NEW YORK — Anne Jeffreys, the sophisticated blond actress and singer who played a glamorous ghost in the 1950s television series “Topper,” died Wednesday in Los Angeles. She was 94.
Her death was confirmed by her son Jeff Sterling.
“Topper,” seen on CBS from 1953 to 1955, was based on the 1937 film of the same name starring Cary Grant and Constance Bennett as a young couple, George and Marion Kerby, who die in an accident and come back to haunt their old house, now occupied by a stodgy banker, just for fun.
Ms. Jeffreys starred as ‘‘the ghostess with the mostest’’ opposite her dapper real-life husband, Robert Sterling. The banker, Cosmo Topper (played in the movie and its sequels by Roland Young), was played by Leo G. Carroll.
Although the series lasted only two seasons, it was praised for its smart comedy, largely thanks to its stars as well as to the young man who wrote many of the first-season episodes: Stephen Sondheim.
Ms. Jeffreys’s television fame was preceded by a few busy years of moviemaking. She was in the musicals “I Married an Angel” (1942), with Jeanette MacDonald and Nelson Eddy, and “Step Lively” (1944), with Frank Sinatra. She played the virtuous Tess Trueheart in “Dick Tracy” (1945) and its 1946 sequel; the lady in red who led a criminal to his death in “Dillinger” (1945); and the newcomer Robert Mitchum’s girlfriend in “Nevada” (1944).
Low-budget Westerns became a big part of her film career; in 1943 and 1944 she starred with Bill Elliott and Gabby Hayes in at least eight, including “Wagon Tracks West” and “Death Valley Manhunt.”
Between the movies and her television success, she appeared in four Broadway shows: “Street Scene” (1947), a musical drama by Elmer Rice, Kurt Weill, and Langston Hughes; “My Romance” (1948), an operetta-style musical; “Kiss Me, Kate,” in which she replaced the original female lead, Patricia Morison, in 1950 as Lilli Vanessi, a tempestuous actress who finds herself cast opposite her former husband in a musical version of “The Taming of the Shrew”; and “Three Wishes for Jamie” (1952), a musical comedy that also starred John Raitt.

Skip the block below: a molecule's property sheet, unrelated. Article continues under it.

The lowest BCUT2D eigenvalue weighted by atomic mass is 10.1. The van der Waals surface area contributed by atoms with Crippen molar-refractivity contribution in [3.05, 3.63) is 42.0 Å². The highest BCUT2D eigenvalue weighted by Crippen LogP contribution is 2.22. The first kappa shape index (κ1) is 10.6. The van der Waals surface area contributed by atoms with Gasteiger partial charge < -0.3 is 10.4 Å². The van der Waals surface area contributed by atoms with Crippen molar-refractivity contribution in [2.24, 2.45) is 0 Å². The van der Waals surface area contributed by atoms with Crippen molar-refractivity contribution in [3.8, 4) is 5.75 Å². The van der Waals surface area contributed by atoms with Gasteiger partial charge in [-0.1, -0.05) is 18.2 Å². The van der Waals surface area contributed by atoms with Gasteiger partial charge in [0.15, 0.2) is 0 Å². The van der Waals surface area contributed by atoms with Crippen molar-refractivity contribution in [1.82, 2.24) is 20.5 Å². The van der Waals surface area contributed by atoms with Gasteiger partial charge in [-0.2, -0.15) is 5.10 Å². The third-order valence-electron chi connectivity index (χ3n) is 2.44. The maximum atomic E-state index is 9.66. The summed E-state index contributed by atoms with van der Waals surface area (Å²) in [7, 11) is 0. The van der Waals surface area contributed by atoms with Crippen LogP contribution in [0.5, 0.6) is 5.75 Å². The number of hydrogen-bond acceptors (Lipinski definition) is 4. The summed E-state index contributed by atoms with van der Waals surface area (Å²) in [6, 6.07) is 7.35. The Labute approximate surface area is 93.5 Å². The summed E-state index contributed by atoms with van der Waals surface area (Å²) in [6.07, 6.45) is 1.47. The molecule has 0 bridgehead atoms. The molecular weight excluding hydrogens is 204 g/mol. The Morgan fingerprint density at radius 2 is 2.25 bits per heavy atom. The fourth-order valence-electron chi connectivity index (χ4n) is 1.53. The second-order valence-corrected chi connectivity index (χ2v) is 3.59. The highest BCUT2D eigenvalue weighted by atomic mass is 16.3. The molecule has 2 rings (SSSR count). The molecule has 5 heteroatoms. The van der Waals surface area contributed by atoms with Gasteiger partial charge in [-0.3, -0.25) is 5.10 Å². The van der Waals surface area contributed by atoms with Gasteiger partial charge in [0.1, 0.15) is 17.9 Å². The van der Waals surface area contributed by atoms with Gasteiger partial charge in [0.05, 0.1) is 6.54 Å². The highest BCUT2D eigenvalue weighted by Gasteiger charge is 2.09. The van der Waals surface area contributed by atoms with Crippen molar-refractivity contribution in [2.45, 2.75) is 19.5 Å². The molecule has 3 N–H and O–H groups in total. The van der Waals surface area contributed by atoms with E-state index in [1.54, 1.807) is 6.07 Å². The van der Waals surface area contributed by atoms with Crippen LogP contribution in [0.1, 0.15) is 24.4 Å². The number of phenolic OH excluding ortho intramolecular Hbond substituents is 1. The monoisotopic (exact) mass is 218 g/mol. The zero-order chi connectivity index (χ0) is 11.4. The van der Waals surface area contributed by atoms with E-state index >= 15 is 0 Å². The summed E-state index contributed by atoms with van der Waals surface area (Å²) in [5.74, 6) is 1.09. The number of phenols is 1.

In her later years, Ms. Jeffreys reached new audiences with her work on the daytime soap opera “General Hospital” and its spinoff, “Port Charles.”
Between 1984 and 2003, on both shows, she played Amanda Barrington, a society widow who — soap plots of the time tending toward the extreme — came under a vampire spell. She was featured in the role wealthy on more than 350 episodes.
Annie Jeffreys Carmichael was born on Jan. 26, 1923, in Goldsboro, N.C., a small city 55 miles southeast of Raleigh, to Mack Carmichael and the former Kate Jeffreys. She attended Anderson College in South Carolina and planned an opera career.
She went to New York to work as an operatic soprano and as a model with the John Robert Powers agency. She began her performing career in 1940 with the New York City Opera, the Ford Symphony and the Los Angeles Opera Company, singing Mimi in ‘‘La Boheme’’ and Cho Cho San in ‘‘Madame Butterfly.’’
But with her mother’s guidance she quickly switched to the movie business, making her film debut in “Billy the Kid Trapped,” a 1942 western starring Buster Crabbe.
Ms. Jeffreys worked mostly onstage and on television in the 1950s. When she returned to feature films after almost 15 years, it was as Howard Duff’s suspicious wife in the racy-for-its-era Kim Novak comedy “Boys’ Night Out” (1962).
She continued working in television until she was 80, in guest roles, as a series regular on “Finder of Lost Loves” (1984-85), and in a recurring role as David Hasselhoff’s mother on “Baywatch” in the 1990s.
She was back on the small screen one last time when she played a patient in a 2013 episode of “Getting On,” the dark HBO comedy series set in a hospital’s extended-care ward.
Ms. Jeffreys married Sterling in 1951; they had met that year when she was starring in “Kiss Me, Kate” at the Shubert Theater in New York and he was in “Gramercy Ghost” at the Morosco, a block away. He died in 2006.
In addition to her son Jeff, Ms. Jeffreys leaves two other sons, Dana and Tyler; five grandchildren; and two great-grandchildren.
In a 1993 interview with The Toronto Star, Ms. Jeffreys attributed her career not to her own drive but to her mother’s.
“She heard me sing along with the phonograph when I was 6,” she said, “and I guess that started things.”Material from the Associated Press was used in this obituary.